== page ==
Cabinet Magazine has an interesting cultural perspective on human's attempts to zoom in and out of nature in the vertical. Particularly they focus on one of my favorite science films ever, Power of Ten.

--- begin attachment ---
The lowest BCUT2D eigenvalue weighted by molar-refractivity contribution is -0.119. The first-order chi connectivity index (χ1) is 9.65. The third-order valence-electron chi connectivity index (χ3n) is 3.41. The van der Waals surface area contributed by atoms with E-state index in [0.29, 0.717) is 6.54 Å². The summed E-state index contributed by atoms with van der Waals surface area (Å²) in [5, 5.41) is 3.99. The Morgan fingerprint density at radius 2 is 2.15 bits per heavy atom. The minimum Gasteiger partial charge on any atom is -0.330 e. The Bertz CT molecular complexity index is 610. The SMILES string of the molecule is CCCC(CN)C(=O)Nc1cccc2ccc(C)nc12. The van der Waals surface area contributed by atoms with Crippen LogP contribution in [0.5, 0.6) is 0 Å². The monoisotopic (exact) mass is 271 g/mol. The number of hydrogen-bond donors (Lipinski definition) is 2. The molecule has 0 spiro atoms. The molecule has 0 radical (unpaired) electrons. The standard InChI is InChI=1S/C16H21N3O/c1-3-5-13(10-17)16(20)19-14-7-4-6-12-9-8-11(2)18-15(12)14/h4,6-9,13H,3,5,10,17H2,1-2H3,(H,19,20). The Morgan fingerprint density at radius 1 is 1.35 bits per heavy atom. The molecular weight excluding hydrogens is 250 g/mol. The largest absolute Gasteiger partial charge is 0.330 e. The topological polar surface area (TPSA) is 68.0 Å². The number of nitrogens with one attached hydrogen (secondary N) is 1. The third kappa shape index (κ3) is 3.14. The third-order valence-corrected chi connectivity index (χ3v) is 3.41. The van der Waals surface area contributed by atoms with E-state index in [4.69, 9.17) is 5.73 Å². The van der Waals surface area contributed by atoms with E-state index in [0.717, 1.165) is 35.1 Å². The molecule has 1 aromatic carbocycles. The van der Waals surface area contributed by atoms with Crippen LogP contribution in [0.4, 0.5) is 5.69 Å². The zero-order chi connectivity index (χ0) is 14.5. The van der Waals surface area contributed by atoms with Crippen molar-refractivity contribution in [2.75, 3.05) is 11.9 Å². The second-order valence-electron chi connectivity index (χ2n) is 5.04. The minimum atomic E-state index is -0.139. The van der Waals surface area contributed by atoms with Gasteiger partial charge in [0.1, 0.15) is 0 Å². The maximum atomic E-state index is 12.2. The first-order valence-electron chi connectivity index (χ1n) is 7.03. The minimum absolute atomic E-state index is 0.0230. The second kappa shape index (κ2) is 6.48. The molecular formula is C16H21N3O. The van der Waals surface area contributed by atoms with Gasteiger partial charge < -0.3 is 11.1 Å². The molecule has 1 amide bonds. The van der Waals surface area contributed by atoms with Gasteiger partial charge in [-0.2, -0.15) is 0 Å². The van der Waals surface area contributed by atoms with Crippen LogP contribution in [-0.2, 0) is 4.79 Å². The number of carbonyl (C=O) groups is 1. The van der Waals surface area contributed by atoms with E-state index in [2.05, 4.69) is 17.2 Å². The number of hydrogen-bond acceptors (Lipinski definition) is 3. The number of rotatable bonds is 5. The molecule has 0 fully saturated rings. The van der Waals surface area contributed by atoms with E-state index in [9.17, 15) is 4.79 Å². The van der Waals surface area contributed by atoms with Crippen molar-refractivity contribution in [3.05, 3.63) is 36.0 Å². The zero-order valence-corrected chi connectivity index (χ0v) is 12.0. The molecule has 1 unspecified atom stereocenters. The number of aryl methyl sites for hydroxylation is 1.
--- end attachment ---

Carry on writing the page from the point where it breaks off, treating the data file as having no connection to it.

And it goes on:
Powers of Ten was originally inspired by a 1957 book by the Dutch educator Kees Boeke titled Cosmic View. By 1963, the Eameses were experimenting with tracking shots that gave the effect of a camera pulling away with accelerating motion from an object, and in 1968 used these in a film called A Rough Sketch for a Proposed Film Dealing with the Powers of Ten and the Relative Size of Things in the Universe. Shot in black and white, it was followed by an extended color version—the one known as Powers of Ten—made in 1977. The basic set-up of the latter film is well-known. It opens with a picnic scene in a park in Chicago. From a ground level view, the camera then switches to a vertical, aerial position from which it looks down, the frame centered—as we later find out—on an atom in the man’s hand. At this point the narrator tells us that we are one meter away and looking at a square one meter by one meter. Now the camera pulls away vertically and begins to accelerate so that every ten seconds our distance from the initial scene is ten times greater. The camera continues its upward trajectory until just after 1024 meters (100 million light years) when it gradually slows and begins its descent, collapsing beyond its original position and now decelerating through the ever-smaller dimensions of cells, molecules, atoms, and beyond.